Tuesday, October 16, 2018

Non-Union Contractors

Welcome to Local 226's non-union contractor page. The purpose of this page is to acquaint a non-signatory contractor to the advantages of becoming a signatory contractor and to dispel some of the misconceptions about what happens once you become signatory.

The notion that organized labor is no longer needed and a thing of the past is simply not true. In fact, the need for highly skilled electrical workers has never been greater.

Local 226 would not have continued to exist in NE KS after over 100+ years if we weren't providing viable services. When all is said and done, the reality is that working union costs no more.

So why should you consider becoming a signatory contractor?

1. Training - The IBEW is committed to putting the most highly trained people in the field. Our manpower pool is second to none. Highly skilled electricians are available in whatever specialty you need, most times within 24 hours with just one phone call. You specify what your requirements are and we provide the level of expertise.

• No more ads in the newspaper.
• No more going to employment agencies.
• No more wasted man-hours evaluating skill levels; we do the evaluation for you.
• No more walking away from work because you may not feel you have the experienced manpower to complete the project.

What about your existing workforce? We will bring them into membership, evaluate their strengths and weaknesses and provide improvement classes where necessary to bring their abilities up to date. Local 226 provides professional personnel who have chosen the electrical industry as a career, not just for a job.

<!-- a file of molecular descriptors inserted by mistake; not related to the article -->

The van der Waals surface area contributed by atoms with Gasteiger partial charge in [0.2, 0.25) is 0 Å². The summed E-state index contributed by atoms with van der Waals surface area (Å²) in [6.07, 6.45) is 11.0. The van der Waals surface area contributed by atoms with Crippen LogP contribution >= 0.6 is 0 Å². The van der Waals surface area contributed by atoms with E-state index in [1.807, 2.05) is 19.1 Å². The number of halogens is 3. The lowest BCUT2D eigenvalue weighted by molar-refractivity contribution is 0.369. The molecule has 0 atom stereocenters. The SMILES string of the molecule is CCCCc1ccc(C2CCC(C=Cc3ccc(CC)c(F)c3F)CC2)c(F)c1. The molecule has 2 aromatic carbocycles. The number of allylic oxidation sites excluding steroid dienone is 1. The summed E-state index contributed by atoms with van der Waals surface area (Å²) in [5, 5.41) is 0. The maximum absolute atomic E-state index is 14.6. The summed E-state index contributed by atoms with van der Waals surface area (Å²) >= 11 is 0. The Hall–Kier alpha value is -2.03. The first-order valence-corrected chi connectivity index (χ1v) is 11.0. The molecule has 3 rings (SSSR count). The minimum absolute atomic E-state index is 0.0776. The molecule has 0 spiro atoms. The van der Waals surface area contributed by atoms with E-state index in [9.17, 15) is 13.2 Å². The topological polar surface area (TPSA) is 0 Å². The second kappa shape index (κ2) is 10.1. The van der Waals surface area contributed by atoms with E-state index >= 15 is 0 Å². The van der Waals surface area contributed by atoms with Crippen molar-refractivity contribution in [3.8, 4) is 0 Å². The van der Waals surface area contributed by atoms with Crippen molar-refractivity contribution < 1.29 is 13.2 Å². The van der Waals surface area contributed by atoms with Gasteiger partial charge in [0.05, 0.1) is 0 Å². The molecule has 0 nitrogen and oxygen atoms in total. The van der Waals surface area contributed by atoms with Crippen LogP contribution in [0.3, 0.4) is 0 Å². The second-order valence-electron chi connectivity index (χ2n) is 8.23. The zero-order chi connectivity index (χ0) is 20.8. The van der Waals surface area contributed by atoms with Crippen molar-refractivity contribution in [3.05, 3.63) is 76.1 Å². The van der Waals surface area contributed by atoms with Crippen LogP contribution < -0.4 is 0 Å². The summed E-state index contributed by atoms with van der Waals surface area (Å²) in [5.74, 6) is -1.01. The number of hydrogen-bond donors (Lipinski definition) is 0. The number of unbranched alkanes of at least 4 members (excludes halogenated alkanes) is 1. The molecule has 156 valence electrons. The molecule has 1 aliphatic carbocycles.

Our members are committed to these goals

• Give “eight for eight”, which means to be where you should be on the job performing your assigned tasks. Give an honest day’s work.
• Use the proper tools for the job at hand.
• Be a safe employee and point out unsafe conditions to others.
• Be a drug- and alcohol-free worker.
• Be an ambassador for our industry; make sure our customers would want to hire you again.
• Listen to and carry out work assignments in a timely fashion.
• Use materials in an appropriate manner, thus eliminating waste.
• Treat employers’ tools as well as you would treat your own.
• Respect the steward and supervision.
• Through the quality of your work, show that you are the most-productive, highest-skilled and best-trained electrician the customer could employ.
• Have a sense of pride in your craftsmanship.
• Have a positive attitude about your work on and off the job.
• Honor the provisions of your collective bargaining agreement.

2. Wages and Benefits - Our agreements are negotiated between the National Electrical Contractors Association  and Local 226. Negotiations provide continual renewal to the commitment by management and labor to provide the best product at a reasonable cost. If the signatory contractor cannot compete, we as a union cannot long survive. Being fair, the wage and benefit structure not only takes into consideration what it takes to compete, but also what it takes to assure a stable workforce. We are a partnership. Our Health and Welfare plan, for example, is self-insured and provides excellent coverage at a very reasonable cost. We also have an excellent defined Benefit Pension Plan. Both you and your office employees can participate under certain circumstances.